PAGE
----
Mediterranean Sofrito and Lentils

Mediterranean Sofrito and Lentils

Have you heard of sofrito? It was new to me in 2013 when I saw it mentioned in the first major report from the PREDIMED study, which showed about 30% fewer heart events in people in Spain randomly assigned to follow a Mediterranean (versus low-fat) diet.

shrimp sofrito

Try it with seafood

What exactly were they eating, I wondered? I saw the expected foods – fruit and vegetables, fish, olive oil, plus a word I didn’t know: sofrito. (See Table 1 here.) Researchers encouraged people in the Mediterranean arm of the study to have it at least twice a week.

According to the PREDIMED authors, “sofrito is a sauce made of tomato and onion, often including garlic and aromatic herbs, and slowly simmered with olive oil.” If you like to cook, I bet you’ve made something like this.

Upon further research I learned that variations on sofrito, which is thought to have originated in Spain, are used in Italy, France, Portugal, the Caribbean, Latin America, and the Philippines. Different regions use different flavours — herbs, spices, and other ingredients, and different names.

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Researchers have studied sofrito to see if they can figure out what role it plays in the health benefits of the Mediterranean diet. It seems that the gentle cooking of tomatoes in olive oil releases a host of friendly plant compounds — phenols and carotenoids — that appear to interfere with processes involved in atherosclerosis— inflammation and LDL oxidation, actually protecting the delicate insides of coronary arteries.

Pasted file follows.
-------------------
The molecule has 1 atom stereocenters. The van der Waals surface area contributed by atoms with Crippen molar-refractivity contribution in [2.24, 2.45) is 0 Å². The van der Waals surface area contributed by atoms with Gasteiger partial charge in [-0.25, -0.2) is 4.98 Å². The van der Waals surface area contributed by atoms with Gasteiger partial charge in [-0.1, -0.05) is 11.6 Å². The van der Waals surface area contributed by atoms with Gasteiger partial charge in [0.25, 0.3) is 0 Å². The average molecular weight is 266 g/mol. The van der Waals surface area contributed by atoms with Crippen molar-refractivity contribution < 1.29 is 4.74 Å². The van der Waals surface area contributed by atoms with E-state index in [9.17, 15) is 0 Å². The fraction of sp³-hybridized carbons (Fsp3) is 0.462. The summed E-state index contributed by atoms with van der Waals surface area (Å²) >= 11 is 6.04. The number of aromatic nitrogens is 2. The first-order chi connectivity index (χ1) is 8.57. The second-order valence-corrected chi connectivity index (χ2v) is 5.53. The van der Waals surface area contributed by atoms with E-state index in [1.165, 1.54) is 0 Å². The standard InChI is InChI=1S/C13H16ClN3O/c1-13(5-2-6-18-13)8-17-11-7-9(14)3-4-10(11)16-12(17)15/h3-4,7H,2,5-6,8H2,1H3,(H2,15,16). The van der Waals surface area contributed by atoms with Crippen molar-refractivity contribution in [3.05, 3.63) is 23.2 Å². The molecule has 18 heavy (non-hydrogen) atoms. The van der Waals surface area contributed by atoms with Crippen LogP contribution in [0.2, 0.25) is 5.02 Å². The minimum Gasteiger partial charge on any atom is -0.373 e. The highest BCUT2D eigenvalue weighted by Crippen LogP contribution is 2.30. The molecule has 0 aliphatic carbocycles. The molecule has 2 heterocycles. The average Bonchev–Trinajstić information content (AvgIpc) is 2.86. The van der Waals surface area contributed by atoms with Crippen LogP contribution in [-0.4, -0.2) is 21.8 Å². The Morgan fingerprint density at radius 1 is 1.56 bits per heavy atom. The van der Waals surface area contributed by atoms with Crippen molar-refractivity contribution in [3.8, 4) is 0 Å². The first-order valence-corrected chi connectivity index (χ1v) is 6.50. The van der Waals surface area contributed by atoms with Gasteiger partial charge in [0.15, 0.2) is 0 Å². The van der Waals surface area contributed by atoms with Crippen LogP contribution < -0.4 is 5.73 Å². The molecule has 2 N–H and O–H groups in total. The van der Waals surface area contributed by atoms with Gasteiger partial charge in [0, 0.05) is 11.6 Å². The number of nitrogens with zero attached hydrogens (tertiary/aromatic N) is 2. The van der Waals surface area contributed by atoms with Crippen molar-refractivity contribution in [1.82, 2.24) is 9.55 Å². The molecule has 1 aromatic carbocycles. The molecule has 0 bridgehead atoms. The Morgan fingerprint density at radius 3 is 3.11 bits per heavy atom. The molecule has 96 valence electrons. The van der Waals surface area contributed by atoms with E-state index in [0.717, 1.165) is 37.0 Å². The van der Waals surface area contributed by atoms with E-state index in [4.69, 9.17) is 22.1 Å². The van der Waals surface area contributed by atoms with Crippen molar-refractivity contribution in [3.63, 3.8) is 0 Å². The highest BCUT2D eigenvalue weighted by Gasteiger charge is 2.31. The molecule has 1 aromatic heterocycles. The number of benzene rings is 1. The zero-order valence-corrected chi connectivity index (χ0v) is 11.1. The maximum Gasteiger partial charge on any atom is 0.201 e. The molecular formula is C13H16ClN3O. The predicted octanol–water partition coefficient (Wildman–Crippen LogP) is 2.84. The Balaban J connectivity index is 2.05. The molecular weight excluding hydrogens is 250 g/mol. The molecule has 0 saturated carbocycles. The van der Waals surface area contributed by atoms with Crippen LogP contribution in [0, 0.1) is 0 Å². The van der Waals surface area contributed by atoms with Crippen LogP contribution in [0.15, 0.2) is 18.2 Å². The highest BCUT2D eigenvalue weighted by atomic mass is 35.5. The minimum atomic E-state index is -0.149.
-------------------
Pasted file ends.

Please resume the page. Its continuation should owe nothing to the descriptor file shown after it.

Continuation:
How cool is that? Bet you didn’t think spaghetti sauce could be heart-healthy.  😉

sofrito with angel hair

Or pasta

This recipe is a very basic, quick sofrito, in the Spanish style. It’s endlessly versatile: Leave out the lentils (and broth) and use it with fish or chicken. Toss with pasta. Play with the flavours – oregano, thyme, and basil are delicious too. Puree and use on pizza.

And you can say you’re taking care of your heart with that pizza, thank you very much.

Mediterranean Sofrito and Lentils

Simple Spanish-style sofrito with lentils, served over barley. Packed with cholesterol-lowering, blood-sugar friendly soluble fibre, this dish is a versatile cornerstone of the heart-healthy Mediterranean way of eating.
Prep Time 20 mins
Cook Time 30 mins
Total Time 50 mins
Course Main Dish
Cuisine Mediterranean
Servings 5
Calories 491 kcal

Ingredients
  

  • 1 cup barley
  • 1/4 cup olive oil
  • 1 yellow onion
  • 2 bell peppers
  • 5 cloves garlic
  • 1/2 cup dried green lentils
  • 1 1/2 cups vegetable broth reduced-sodium
  • 28 oz can diced tomatoes no salt added
  • 1 tsp paprika
  • 1/2 tsp salt
  • 1/4 tsp black pepper
  • 1/2 tsp red pepper flakes optional
  • 1/4 cup Parmesan cheese

Instructions
 

  • Cook the barley in water according to package directions.
  • Add the olive oil to a large skillet or pot over medium heat.
  • Finely chop the onion and add to the skillet. Turn down the heat if it starts sizzling loudly. The idea is to gently saute the vegetables.
  • Finely chop the peppers and add to the skillet as you go, stirring occasionally.
  • Mince the garlic and add to the skillet also.
  • While the vegetables are cooking, rinse the lentils.
  • Once the vegetables are tender (about 5 minutes after adding the garlic), add the lentils to the skillet, then the vegetable broth and canned tomatoes. Turn the heat up to high.
  • Add the paprika, salt, pepper, and red pepper flakes, if using.
  • Once the liquid is bubbling, turn it down to medium-low and simmer until the lentils are soft, about 25 minutes.
  • Grate the parmesan cheese if needed.
  • Remove from heat. Taste and adjust seasonings. Serve over the cooked barley, and top with grated parmesan cheese.

Notes

It may seem like a lot of olive oil, but don't worry! It brings out the flavour of the vegetables and adds heart-healthy fats to the dish.
I like this with barley for the great texture and cholesterol-lowering soluble fibre, but you can substitute brown rice or another grain.
If you want to make it more of a sauce, you can use canned crushed tomatoes.
Nutrition, per serving: 384 calories, 13g fat, 2g saturated fat, 54g carbohydrates, 12g fibre, 8g sugar (0g added/free sugar), 0g cholesterol, 368mg sodium, 12g protein.